With the announcement this month of IBM’s joint venture with the container-shipping company Maersk, supply-chain management has fully entered the blockchain era. As an IBM Blockchain video demonstrates, the partnership is “digitizing and simplifying global trade to create trust and transparency in the supply chain using blockchain technology.”
Blockchain is being hailed as “the most disruptive tech in decades” (ComputerWorld). Because blockchain is an open, distributed-ledger technology, it creates transparent, immutable records. The Harvard Business Review calls blockchain “a global system for mediating trust and selective transparency.” And in a multi-trillion-dollar-a-year industry like shipping, realizing savings in the billions is not asking too much.
Blockchain technology is about to graduate from pilot projects and Bitcoin and be poised to introduce the greatest technological disruption since the internet itself. Insiders further predict that blockchain will be the killer app for supply chain management in 2018 (Computerworld)—the latest among vastly disruptive technologies (Forbes).
Blockchain’s first killer app was Bitcoin, and fintech was it’s primary beneficiary. Now blockchain is revolutionizing verticals well beyond fintech:
- Real estate: ShelterZoom went live last month (BusinessWire)
- Mobile payments
- Peer-to-peer managed cloud services and distributed cloud storage such as Storj Labs. Kodak this month launched its own blockchain-based image-sharing platform and cryptocurrency.
- Healthcare presents the gnarliest challenges for blockchain innovation of its supply chain, mainly due to privacy issues. Blockchain is wholly transparent among its users, whether in a public blockchain or a “permissioned” blockchain. If one participant can see a record within the blockchain, every participant can see it.
Blockchain is revolutionizing IoT as well. As Daniel Newman at Forbes wrote, “For the IoT to be truly effective, all members of one’s global supply chain must be connected.” IoT offers many operational efficiencies such as asset tracking, vendor relations, forecasting & inventory, connected fleets, and so on–every one of them eligible for improvement with blockchain technology.
Likewise, with the advancement of analytics in SCM, “Forecast accuracy, demand patterns, product tracking traceability, transportation performance and analysis of product returns are use cases where analytics can close knowledge gaps” according to Forbes. Here too, blockchain enhances supply chain’s digital transformation.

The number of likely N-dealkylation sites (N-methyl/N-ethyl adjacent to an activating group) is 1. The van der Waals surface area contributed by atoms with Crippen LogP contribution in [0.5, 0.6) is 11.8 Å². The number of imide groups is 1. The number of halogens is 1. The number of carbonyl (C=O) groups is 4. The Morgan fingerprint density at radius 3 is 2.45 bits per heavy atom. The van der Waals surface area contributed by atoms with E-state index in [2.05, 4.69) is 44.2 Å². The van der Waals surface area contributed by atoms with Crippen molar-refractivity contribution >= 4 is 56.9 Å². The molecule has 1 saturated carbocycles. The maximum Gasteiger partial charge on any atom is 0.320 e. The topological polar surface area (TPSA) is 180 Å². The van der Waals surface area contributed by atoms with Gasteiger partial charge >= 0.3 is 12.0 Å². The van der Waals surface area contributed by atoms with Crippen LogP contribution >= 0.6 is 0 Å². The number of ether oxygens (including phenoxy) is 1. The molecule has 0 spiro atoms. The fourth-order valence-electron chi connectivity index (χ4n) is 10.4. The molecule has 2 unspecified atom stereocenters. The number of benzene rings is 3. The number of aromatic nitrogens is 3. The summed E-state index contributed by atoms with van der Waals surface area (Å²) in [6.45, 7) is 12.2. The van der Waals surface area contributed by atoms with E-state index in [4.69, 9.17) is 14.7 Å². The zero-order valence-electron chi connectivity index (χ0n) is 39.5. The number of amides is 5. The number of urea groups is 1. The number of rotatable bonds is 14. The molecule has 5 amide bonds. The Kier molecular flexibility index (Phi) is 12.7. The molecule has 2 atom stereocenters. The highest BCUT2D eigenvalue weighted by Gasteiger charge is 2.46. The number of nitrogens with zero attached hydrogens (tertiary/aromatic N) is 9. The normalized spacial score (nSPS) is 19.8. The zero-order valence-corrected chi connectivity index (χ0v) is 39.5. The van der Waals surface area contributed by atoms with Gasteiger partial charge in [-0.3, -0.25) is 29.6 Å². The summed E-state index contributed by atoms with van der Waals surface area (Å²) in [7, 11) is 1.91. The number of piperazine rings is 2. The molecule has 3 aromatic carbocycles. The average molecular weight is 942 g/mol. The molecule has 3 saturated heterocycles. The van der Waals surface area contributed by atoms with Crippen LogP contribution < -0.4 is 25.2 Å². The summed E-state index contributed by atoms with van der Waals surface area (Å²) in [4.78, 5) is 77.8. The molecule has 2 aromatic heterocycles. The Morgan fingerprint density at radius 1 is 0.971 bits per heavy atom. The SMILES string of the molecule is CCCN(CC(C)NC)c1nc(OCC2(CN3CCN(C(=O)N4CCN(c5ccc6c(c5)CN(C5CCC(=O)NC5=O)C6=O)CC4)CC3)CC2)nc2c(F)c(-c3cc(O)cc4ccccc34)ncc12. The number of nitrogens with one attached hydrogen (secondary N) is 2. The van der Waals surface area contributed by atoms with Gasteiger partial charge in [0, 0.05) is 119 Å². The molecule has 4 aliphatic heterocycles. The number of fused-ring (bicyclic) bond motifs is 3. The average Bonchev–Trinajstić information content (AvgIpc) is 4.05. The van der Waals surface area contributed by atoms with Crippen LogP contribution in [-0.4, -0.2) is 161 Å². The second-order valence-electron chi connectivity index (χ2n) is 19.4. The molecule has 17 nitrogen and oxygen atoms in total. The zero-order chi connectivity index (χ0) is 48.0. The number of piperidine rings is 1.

Some analysts, like Forbes’ Steve Banker, recently placed blockchain at the bottom of the maturity curve. As recently as 2016, Gartner placed it at the peak of its Hype Cycle. But blockchain’s coming of age in the SCM space is now. Deloitte recommends that “using blockchain in the supply chain can help participants record price, date, location, quality, certification, and other relevant information to more effectively manage the supply chain.”
And Deloitte goes on to itemize blockchain’s primary and secondary potential beneifts:
Primary potential benefits
- Increase traceability of material supply chain to ensure corporate standards are met
- Lower losses from counterfeit/gray market trading
- Improve visibility and compliance over outsourced contract manufacturing
- Reduce paperwork and administrative costs
Secondary potential benefits
- Strengthen corporate reputation through providing transparency of materials used in products
- Improve credibility and public trust of data shared
- Reduce potential public relations risk from supply chain malpractice
- Engage stakeholders
As you would (and should) expect, some formidable obstacles must still be overcome in the use of blockchain in SCM:
- Development and governance of the technology will likely have to evolve as private, closed ledgers inevitably arise along with open, public blockchains that no entity controls, according to the Harvard Business Review.
- The complex array of international laws, regulations, commercial codes will be difficult to reconcile with the “digitally defined, dematerialized, automated and denationalized nature of blockchains and smart contracts” (HBR).
- Scalability. Widely distributed blockchains used by large numbers of entities place a high demand on CPU power. Some innovators are experimenting with limited-node blockchains as a first approach to this (Computerworld).
Commentators agree that blockchain is still in its “Wild West” stage, and that it could take years or even decades to realize its potential. We at tekMountain recognize the incipient revolution taking place in supply-chain management and its exceptional opportunity. We invite you to consider how blockchain may introduce cost-saving efficiencies to your enterprise, and to speak with us about how we can help.